Of course not every petition is successful, but the days of dismissing online petitions as useless 'slacktivism' are surely over. Photo: Stocksy
When 14-year-old Josie Pohla sat down at her grandmother's computer in April this year, mere weeks after her mother had taken her life after prolonged domestic abuse, she wrote a raw and heartfelt plea to the NSW government to ensure children are educated about domestic violence. So they might be able to help break the cycle that so many children find themselves in without understanding what is happening.
Her Change.org petition (posted under the pseudonym 'Rachel') not only struck an emotional chord - it made a lot of sense; thus spreading like wildfire amongst activists and concerned individuals online. Within the space of just three months, and with more than 100,000 signatures, the NSW government granted Josie's wish, announcing it would be introducing domestic violence education to the curriculum as part of the Personal Development syllabus from the first term of 2016.
For that to happen in just a few months off the back of a petition started by a teenager - who otherwise would have had no way to be heard - is huge. It's an extraordinary demonstration of the very real power that online social activism can wield to bring about change. And yet, while it's tempting to assume petitions rarely make a difference, this example is far from alone. In terms of signature numbers, Josie's petition was ranked fourth by Change.org among its top victorious petitions of 2015.
Josie Pohla, the teenager who successfully lobbied the NSW government through an online petition. Photo: Supplied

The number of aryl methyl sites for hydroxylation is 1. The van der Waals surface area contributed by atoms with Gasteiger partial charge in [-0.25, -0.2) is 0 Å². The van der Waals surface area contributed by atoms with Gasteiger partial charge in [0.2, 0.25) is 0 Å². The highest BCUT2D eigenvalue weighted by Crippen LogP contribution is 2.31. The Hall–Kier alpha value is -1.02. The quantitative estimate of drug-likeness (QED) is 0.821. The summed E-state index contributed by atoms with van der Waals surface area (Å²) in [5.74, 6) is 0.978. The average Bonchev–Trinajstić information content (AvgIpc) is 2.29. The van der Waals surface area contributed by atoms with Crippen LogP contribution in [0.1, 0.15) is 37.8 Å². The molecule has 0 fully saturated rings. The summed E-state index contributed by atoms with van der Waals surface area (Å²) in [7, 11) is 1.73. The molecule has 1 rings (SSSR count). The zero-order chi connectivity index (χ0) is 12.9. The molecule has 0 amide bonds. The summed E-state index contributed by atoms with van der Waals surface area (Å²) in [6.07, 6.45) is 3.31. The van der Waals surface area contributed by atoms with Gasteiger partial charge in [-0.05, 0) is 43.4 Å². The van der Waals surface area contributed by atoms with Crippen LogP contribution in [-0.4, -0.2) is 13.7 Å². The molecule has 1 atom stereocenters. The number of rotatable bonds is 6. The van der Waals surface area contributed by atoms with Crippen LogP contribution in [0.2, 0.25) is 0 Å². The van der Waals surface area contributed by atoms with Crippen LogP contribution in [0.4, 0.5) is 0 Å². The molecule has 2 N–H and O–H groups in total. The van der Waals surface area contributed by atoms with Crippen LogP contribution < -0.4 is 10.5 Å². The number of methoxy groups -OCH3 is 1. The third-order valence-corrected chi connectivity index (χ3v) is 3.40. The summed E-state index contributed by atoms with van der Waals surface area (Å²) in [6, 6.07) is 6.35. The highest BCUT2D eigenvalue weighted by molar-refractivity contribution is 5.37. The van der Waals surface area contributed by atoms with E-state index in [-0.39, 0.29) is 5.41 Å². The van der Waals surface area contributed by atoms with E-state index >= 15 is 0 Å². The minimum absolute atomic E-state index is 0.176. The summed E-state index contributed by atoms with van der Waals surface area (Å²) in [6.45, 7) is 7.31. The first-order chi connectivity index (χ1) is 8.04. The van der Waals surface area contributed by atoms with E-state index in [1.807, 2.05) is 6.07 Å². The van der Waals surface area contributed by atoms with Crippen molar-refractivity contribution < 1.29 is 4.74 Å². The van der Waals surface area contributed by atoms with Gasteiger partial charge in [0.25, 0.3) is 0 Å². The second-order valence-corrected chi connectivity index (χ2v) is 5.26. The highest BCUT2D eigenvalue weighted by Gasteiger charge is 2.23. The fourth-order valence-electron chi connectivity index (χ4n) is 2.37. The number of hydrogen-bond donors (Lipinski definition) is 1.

The head of Change.org Australia, Nathan Elvery, says petitions are "triumphing on a scale unimaginable just a few years ago; a petition now wins every 24 hours in Australia".
Of course many worthy causes fail to attract the attention they need to cut through the online noise, but even so - the days of dismissing online petitions as useless 'slacktivism' are surely over.
But aside from the growing success of these petitions, there's something else that's interesting about the numbers.
In crunching its stats for 2015, Change.org noticed that not only is its membership base majority female (60 per cent) but the most successful petitions are also, more often than not, started by women.
Of the 34 victorious petitions with more than 10,000 signatures, 20 were started by women - and nine specifically addressed issues of gender and women's rights. These included - along with Josie's - a petition from a survivor of gang rape to reinstate compensation for victims of crime, a call to reject Floyd Mayweather's visa on grounds of domestic violence, the petition to ban the sale of Zoo Weekly at Woolworths and Coles, the petition calling on Facebook to reinstate Clementine Ford's account after it was suspended when she shared abuse she had received, and a petition to bring raped asylum seeker Nazanin to Australia for medical treatment - to name a few.
Women have always signed petitions at a higher rate than men - and - according to The Conversation - researchers previously assumed this was because they were more likely to be home when doorknockers arrived. But now that petitions are increasingly circulated online this theory doesn't hold, as men and women use the internet and social media in equal amounts. Yet women still dominate online petitions.
Greens MLC Mehreen Faruqi - who's started a few petitions herself - thinks it's more likely to do with how women, despite high levels of education and social/political engagement, are nevertheless disadvantaged through sexism and lack of representation in the halls of power.
"Women are disproportionately affected by issues of injustice, so they are more likely to speak out about them and online petitions do provide an easily accessible platform with a global reach," she says.
"In the last few years, we have seen Australia moving backwards on gender equality with a record high gender pay gap, epidemic proportions of violence against women and the lowest number of women in the Upper House of NSW parliament since 1981. Women are rightly saying enough is enough, things need to change and we will take charge in creating this change."
Petitions are no substitute for women's equal representation in politics and on boards. But while we wait for - and work towards - equality, women are using all the tools at our disposal to be heard and bring about change.